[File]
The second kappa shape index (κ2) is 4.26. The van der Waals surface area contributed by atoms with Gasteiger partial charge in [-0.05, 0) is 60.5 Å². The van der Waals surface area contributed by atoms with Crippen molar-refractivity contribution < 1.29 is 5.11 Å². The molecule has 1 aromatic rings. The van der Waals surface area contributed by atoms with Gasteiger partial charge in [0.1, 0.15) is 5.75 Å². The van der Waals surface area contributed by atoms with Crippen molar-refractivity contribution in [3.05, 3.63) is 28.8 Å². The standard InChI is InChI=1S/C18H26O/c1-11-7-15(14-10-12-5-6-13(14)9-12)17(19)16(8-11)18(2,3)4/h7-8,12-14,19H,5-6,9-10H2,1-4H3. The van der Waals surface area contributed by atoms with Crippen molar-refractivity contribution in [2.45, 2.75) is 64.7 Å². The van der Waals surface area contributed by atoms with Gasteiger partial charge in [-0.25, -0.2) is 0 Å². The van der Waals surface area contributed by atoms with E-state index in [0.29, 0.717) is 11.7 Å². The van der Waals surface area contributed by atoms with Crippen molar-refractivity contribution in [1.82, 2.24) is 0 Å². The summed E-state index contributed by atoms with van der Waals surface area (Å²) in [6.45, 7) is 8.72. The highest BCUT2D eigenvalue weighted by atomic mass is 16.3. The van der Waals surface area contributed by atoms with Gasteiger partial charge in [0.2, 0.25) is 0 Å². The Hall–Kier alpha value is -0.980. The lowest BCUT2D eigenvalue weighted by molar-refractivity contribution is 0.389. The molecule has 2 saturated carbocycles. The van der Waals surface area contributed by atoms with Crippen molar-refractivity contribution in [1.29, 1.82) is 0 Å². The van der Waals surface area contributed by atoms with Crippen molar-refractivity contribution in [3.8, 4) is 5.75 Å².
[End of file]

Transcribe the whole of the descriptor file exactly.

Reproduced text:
The second kappa shape index (κ2) is 4.26. The van der Waals surface area contributed by atoms with Gasteiger partial charge in [-0.05, 0) is 60.5 Å². The van der Waals surface area contributed by atoms with Crippen molar-refractivity contribution < 1.29 is 5.11 Å². The molecule has 1 aromatic rings. The van der Waals surface area contributed by atoms with Gasteiger partial charge in [0.1, 0.15) is 5.75 Å². The van der Waals surface area contributed by atoms with Crippen molar-refractivity contribution in [3.05, 3.63) is 28.8 Å². The standard InChI is InChI=1S/C18H26O/c1-11-7-15(14-10-12-5-6-13(14)9-12)17(19)16(8-11)18(2,3)4/h7-8,12-14,19H,5-6,9-10H2,1-4H3. The van der Waals surface area contributed by atoms with Crippen molar-refractivity contribution in [2.45, 2.75) is 64.7 Å². The van der Waals surface area contributed by atoms with Gasteiger partial charge in [-0.25, -0.2) is 0 Å². The van der Waals surface area contributed by atoms with E-state index in [0.29, 0.717) is 11.7 Å². The van der Waals surface area contributed by atoms with Crippen molar-refractivity contribution in [1.82, 2.24) is 0 Å². The summed E-state index contributed by atoms with van der Waals surface area (Å²) in [6.45, 7) is 8.72. The highest BCUT2D eigenvalue weighted by atomic mass is 16.3. The van der Waals surface area contributed by atoms with Gasteiger partial charge in [0.2, 0.25) is 0 Å². The Hall–Kier alpha value is -0.980. The lowest BCUT2D eigenvalue weighted by molar-refractivity contribution is 0.389. The molecule has 2 saturated carbocycles. The van der Waals surface area contributed by atoms with Crippen molar-refractivity contribution in [1.29, 1.82) is 0 Å². The van der Waals surface area contributed by atoms with Crippen molar-refractivity contribution in [3.8, 4) is 5.75 Å².